Our study will revolve around the design of a turbofan that is a type of gas turbine engine commonly used in airplanes and energy production.
Turbofan is a type of gas turbine engine that itself is a common type of air-breathing engine. In order to understand its design, its construction and the function of its important components should be understood. The important parts of a turbofan are as follows:
Figure 1 shows the location of each of these components in a turbofan. To understand the importance and function of every component mentioned above, we will briefly describe the working principle of a turbofan.
Air from the atmosphere is received by the engine through its inlet and is divided into bypass stream and the engine core stream. The fan along with the compressor increases the pressure of the air in order to enable a greater air mass flow rate through the engine core, which in turn in required for efficient fuel combustion and the production of sufficient thrust. The compressed air from the compressor is brought into the combustor – or the combustion chamber – where a fine stream of fuel is added into the compressed air and ignited using a flame torch setup. The temperature of the air rises substantially during combustion and as it tends to expand, it is directed towards the turbine which uses the energy of this very hot air to drive the compressor. The rest of the energy gained by the air makes it expel the exhaust nozzle at a high speed and provides the thrust required to accelerate the plane.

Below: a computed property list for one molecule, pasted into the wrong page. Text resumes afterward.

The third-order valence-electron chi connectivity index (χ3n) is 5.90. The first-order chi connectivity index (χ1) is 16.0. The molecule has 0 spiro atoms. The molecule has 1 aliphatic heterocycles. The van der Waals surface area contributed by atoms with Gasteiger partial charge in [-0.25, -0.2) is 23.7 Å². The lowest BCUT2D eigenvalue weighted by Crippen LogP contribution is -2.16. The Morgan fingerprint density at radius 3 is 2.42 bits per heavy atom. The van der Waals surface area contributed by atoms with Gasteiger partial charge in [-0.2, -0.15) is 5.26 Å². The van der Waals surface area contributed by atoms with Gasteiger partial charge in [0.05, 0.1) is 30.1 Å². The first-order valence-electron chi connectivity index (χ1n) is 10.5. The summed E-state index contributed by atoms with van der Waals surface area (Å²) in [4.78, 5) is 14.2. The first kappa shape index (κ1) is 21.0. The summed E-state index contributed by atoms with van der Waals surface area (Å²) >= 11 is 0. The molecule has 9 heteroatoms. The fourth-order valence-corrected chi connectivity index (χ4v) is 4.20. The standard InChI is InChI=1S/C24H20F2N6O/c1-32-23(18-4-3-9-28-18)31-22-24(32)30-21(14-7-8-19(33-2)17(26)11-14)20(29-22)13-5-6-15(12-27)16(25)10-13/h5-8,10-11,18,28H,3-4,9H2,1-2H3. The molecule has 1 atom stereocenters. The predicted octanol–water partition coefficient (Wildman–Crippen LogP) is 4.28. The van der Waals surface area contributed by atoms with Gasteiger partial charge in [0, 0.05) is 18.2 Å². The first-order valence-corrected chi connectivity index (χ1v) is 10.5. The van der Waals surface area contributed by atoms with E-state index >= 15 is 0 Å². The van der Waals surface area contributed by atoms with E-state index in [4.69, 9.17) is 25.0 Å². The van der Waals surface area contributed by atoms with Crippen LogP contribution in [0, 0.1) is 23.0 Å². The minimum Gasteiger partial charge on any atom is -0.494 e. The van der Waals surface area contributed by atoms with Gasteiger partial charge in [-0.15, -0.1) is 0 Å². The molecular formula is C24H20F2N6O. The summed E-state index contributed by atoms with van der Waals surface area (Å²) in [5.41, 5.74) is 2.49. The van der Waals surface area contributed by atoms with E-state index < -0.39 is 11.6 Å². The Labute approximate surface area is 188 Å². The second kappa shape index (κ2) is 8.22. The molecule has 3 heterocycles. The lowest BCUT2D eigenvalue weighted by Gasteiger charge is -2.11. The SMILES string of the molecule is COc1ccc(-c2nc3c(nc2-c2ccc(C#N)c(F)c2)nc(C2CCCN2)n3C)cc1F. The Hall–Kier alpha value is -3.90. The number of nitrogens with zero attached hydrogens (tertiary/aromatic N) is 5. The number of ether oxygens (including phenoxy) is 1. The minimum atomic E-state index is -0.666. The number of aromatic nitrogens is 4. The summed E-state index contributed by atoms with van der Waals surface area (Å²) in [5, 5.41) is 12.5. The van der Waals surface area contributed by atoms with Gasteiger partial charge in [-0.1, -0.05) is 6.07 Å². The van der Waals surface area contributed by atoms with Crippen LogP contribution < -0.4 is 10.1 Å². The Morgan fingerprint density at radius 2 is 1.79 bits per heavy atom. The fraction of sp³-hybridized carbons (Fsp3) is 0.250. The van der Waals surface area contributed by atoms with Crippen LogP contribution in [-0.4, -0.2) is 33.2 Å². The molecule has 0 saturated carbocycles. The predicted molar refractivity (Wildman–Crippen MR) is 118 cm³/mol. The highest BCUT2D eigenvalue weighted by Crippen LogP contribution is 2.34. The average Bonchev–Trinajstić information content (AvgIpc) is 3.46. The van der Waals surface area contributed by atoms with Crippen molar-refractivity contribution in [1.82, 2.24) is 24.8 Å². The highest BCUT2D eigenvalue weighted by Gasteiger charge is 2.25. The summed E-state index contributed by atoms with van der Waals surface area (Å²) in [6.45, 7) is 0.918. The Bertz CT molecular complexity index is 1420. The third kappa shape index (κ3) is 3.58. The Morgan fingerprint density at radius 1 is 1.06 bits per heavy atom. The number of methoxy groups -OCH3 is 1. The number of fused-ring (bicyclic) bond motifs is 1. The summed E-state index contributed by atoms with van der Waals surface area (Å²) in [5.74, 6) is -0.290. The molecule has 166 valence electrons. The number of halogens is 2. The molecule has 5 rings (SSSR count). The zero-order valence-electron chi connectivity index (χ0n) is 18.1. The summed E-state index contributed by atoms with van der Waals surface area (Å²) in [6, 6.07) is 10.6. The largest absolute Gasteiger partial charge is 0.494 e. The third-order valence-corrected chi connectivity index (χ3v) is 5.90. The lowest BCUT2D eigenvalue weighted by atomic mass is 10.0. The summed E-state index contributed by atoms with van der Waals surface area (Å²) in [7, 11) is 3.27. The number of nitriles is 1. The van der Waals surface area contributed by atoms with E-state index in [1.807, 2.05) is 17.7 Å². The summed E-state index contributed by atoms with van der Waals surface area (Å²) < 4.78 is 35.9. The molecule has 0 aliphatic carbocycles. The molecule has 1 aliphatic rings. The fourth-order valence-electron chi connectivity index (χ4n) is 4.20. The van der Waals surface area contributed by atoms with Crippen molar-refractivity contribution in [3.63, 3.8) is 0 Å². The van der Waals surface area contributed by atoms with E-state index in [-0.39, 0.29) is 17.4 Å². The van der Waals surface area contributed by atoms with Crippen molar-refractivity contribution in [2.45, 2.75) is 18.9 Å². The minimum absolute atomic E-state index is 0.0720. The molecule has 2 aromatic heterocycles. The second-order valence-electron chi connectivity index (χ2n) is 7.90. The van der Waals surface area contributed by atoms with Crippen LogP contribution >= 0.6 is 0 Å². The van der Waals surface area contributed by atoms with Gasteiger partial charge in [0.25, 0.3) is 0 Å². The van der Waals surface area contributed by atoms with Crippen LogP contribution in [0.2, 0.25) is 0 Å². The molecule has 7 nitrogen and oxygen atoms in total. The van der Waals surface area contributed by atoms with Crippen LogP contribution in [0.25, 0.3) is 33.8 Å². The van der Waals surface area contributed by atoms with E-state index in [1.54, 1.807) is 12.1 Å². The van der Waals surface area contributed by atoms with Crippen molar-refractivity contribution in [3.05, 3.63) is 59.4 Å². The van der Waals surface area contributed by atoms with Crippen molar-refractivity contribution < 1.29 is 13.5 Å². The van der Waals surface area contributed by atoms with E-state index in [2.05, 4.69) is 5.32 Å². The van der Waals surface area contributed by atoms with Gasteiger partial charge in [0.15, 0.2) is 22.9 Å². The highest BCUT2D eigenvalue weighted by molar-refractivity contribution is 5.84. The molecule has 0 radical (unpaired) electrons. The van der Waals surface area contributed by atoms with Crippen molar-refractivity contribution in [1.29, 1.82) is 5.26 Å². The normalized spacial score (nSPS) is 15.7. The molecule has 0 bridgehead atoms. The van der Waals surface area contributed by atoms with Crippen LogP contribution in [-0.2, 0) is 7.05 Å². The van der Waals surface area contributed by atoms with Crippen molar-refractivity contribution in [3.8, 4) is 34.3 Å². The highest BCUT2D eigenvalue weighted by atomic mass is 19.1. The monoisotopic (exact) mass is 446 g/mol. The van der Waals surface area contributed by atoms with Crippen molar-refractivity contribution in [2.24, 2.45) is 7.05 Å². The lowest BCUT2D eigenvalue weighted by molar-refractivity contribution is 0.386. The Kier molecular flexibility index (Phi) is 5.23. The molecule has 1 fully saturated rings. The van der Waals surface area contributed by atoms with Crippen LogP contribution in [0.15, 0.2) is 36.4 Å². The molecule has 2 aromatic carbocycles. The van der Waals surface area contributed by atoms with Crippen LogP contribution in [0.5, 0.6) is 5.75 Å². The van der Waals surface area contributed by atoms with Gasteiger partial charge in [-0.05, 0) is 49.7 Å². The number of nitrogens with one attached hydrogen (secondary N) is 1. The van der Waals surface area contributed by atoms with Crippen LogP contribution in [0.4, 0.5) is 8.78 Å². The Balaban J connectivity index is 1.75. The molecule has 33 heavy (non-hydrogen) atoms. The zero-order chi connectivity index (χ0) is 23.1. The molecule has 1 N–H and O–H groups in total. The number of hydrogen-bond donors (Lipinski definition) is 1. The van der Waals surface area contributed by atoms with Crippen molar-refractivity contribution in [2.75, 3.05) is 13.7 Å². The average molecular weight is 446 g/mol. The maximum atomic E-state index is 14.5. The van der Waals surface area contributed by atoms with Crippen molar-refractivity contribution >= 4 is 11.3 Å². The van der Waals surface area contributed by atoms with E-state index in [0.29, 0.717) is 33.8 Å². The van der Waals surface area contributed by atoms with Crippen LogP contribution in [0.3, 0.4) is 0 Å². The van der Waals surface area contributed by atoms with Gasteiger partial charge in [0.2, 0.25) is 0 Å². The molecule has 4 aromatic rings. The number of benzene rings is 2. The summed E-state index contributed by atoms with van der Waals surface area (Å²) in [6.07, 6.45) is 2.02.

Intake is primarily responsible for channeling the air from the atmosphere to the fan of the engine at a high pressure (Gordon). In addition to having an aerodynamically efficient front profile, its shape has to be appropriate for required air mass flow required by the engine as well as for required fluid velocity translation to a lesser magnitude. Air enters the inlet at a high speed and is slightly slowed down to assist the fan in